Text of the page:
Amid new opportunities for horror games, Gamasutra’s Leigh Alexander looks at four frightening concepts that go beyond hacking, slashing and shooting.
In recent years, the horror genre seems among the largest casualties of the rise of action games and first-person shooters in the home console space. It’s challenging to create fear in games that are all about head-on confrontation and quick reflexes. That’s not to say it can’t be done, but the aesthetic of the gruesome prevails above most other approaches.
The contraction of Japan’s game industry has affected the breadth and tone of the horror genre too, thanks to some clear differences between the ways Eastern and Western cultures each generally approach fear.
It’s safe to say that Western approaches to horror in media usually involve the direct and the seen: There is often a clear enemy known to audiences if not to the story’s characters (it’s why we like to yell futile instructions to oblivious film protagonists — don’t open that door!). We always learn why the axe murderer became crazed, or what the source of the demonic evil is. Most of the time, scares come from strong visual imagery or the threat of physical harm to the characters.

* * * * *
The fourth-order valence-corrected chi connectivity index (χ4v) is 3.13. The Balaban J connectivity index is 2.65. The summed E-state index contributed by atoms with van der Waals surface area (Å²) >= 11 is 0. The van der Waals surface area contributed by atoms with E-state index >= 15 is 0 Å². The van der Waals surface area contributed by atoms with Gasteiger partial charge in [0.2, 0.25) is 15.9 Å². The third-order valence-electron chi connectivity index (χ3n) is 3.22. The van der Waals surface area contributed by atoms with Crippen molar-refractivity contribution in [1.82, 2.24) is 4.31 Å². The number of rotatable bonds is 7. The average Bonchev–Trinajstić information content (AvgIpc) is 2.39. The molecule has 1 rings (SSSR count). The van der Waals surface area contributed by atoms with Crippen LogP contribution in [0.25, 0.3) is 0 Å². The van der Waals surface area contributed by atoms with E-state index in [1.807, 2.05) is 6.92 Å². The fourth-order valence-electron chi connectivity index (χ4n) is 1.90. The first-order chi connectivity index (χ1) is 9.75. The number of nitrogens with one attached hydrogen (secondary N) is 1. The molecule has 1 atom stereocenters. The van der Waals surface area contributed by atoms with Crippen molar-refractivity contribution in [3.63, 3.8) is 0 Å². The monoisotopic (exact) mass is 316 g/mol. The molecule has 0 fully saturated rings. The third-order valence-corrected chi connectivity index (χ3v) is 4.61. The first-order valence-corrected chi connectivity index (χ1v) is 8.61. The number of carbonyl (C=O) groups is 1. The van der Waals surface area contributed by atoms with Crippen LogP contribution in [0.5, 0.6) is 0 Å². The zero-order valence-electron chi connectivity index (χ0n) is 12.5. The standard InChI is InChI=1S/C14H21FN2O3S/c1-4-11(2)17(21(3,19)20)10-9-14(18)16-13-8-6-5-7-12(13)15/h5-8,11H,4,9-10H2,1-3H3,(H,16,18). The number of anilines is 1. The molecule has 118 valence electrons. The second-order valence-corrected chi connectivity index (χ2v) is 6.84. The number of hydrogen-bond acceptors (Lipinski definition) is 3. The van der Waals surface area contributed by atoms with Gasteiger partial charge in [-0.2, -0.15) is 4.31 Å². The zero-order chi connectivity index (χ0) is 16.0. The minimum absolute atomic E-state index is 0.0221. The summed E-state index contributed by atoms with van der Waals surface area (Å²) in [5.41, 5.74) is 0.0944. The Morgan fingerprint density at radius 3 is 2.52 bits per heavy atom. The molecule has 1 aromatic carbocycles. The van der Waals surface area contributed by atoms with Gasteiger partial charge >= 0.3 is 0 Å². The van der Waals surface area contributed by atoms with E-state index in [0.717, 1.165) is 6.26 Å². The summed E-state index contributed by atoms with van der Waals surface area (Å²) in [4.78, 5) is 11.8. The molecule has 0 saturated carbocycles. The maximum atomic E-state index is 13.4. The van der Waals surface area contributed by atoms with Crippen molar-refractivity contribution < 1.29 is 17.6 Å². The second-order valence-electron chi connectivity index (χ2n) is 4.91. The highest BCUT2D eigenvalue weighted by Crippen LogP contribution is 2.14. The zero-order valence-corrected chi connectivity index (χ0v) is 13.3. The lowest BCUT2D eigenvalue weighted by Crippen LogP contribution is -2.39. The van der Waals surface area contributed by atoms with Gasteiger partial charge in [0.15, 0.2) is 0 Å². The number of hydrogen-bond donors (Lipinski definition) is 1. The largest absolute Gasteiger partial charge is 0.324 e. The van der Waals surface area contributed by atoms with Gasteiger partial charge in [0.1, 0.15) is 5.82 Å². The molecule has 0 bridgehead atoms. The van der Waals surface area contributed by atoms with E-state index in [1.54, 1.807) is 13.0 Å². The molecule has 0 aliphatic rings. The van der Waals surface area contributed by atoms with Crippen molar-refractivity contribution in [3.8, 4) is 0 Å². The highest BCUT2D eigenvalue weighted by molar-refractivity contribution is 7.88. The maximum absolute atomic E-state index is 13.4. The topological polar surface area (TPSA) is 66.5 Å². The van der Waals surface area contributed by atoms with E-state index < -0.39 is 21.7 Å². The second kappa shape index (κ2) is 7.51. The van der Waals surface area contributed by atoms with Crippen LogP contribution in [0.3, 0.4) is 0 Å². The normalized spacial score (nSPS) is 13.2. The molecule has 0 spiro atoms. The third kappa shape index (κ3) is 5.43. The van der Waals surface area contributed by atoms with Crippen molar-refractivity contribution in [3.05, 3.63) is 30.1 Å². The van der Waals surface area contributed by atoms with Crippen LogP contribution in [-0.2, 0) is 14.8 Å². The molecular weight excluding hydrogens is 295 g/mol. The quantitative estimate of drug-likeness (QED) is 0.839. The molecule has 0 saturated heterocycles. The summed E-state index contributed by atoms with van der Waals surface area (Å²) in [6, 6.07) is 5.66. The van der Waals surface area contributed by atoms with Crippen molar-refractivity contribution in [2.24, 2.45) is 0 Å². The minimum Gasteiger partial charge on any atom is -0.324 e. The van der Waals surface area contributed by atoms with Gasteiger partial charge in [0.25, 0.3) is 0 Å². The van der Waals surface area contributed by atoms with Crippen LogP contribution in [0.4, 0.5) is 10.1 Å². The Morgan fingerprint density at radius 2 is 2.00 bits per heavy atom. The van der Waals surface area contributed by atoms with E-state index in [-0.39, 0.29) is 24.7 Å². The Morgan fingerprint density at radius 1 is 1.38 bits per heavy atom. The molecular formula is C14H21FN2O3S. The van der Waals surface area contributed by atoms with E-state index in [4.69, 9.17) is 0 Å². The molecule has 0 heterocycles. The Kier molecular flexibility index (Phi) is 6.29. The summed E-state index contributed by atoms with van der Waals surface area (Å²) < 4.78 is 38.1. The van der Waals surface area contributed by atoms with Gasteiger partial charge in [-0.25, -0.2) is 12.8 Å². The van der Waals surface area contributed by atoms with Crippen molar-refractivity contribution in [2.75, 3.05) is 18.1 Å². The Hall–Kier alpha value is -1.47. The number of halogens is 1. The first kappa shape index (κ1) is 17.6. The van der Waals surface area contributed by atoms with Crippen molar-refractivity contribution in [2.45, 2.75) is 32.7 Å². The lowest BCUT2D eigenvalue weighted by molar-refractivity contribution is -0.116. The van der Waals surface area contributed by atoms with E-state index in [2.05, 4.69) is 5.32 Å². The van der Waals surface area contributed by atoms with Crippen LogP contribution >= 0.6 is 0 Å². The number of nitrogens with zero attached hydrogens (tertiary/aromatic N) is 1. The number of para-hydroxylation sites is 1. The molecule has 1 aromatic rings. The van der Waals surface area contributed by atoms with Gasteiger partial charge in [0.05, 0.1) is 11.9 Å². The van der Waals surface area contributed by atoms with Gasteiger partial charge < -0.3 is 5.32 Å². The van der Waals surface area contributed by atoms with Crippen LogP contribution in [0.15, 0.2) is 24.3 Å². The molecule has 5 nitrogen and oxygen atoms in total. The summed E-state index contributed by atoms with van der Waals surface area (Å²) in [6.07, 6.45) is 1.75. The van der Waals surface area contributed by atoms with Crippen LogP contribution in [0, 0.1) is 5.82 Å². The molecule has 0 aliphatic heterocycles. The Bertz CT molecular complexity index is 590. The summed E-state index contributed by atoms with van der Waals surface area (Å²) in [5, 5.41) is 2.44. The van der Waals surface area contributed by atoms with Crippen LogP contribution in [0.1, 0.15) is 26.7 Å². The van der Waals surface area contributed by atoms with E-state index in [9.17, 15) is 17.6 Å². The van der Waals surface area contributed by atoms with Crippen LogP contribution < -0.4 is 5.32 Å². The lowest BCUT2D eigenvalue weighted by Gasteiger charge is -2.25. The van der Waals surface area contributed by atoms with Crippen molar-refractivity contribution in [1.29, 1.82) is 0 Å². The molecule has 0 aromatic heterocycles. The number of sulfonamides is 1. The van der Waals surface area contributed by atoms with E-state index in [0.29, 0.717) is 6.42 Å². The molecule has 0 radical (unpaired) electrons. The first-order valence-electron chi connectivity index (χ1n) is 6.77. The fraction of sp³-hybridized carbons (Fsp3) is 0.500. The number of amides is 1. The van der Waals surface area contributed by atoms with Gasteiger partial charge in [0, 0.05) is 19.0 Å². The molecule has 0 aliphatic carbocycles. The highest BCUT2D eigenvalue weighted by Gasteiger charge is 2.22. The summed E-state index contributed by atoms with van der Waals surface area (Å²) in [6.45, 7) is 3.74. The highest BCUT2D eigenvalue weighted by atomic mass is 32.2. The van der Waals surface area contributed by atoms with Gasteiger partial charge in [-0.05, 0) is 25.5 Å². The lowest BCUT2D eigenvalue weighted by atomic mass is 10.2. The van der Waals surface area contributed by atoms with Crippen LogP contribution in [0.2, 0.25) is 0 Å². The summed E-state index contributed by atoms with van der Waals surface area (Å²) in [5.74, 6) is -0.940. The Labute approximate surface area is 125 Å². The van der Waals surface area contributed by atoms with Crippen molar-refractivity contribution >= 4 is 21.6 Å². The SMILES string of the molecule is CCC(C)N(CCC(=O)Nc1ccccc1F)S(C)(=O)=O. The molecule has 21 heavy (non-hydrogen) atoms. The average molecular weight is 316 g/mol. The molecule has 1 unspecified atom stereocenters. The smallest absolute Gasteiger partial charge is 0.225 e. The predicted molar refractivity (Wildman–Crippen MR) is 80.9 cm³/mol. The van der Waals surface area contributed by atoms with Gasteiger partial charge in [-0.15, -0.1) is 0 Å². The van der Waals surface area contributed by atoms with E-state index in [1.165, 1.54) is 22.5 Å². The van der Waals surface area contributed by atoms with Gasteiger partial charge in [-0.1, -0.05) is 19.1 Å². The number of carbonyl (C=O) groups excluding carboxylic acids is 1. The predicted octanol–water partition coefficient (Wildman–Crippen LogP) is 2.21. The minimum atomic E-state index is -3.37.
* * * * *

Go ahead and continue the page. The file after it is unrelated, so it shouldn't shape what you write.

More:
On the other hand, the horror media to come out of Japan and Korea tends to create dread from the unknown and the unexplained, and themes of family, ghosts and folklore are more popular than violence and gore. In the previous console generation, the most frightening games, like Resident Evil, Silent Hill or Fatal Frame, among others, all hailed from Japanese creators.
The franchises that thrive today seem to have lost a certain something in their pursuit of Westernization — Resident Evil remains as popular as ever, but what began as an eerie experience exploring haunted mansions and clinging to precious resources is now a spry action title where we watch over characters’ brawny shoulders as they mow down hordes of zombies.
Each new Silent Hill game is received more poorly than the last, even when developers try earnestly to imitate whatever certain something made Konami’s early titles so seminal.
Another factor in the diminishment of the horror genre is the way PC gaming culture has changed: The point-and-click puzzle and exploration games of the late ’90s and early millennium used to be the primary kind of experience on offer, and now the adventure game as we once knew it is all but gone. The adventure game space had just begun trying to explore darker, scarier themes (to debatable degrees of success) in games like 7th Guest or Phantasmagoria, when things seemed to take a left turn.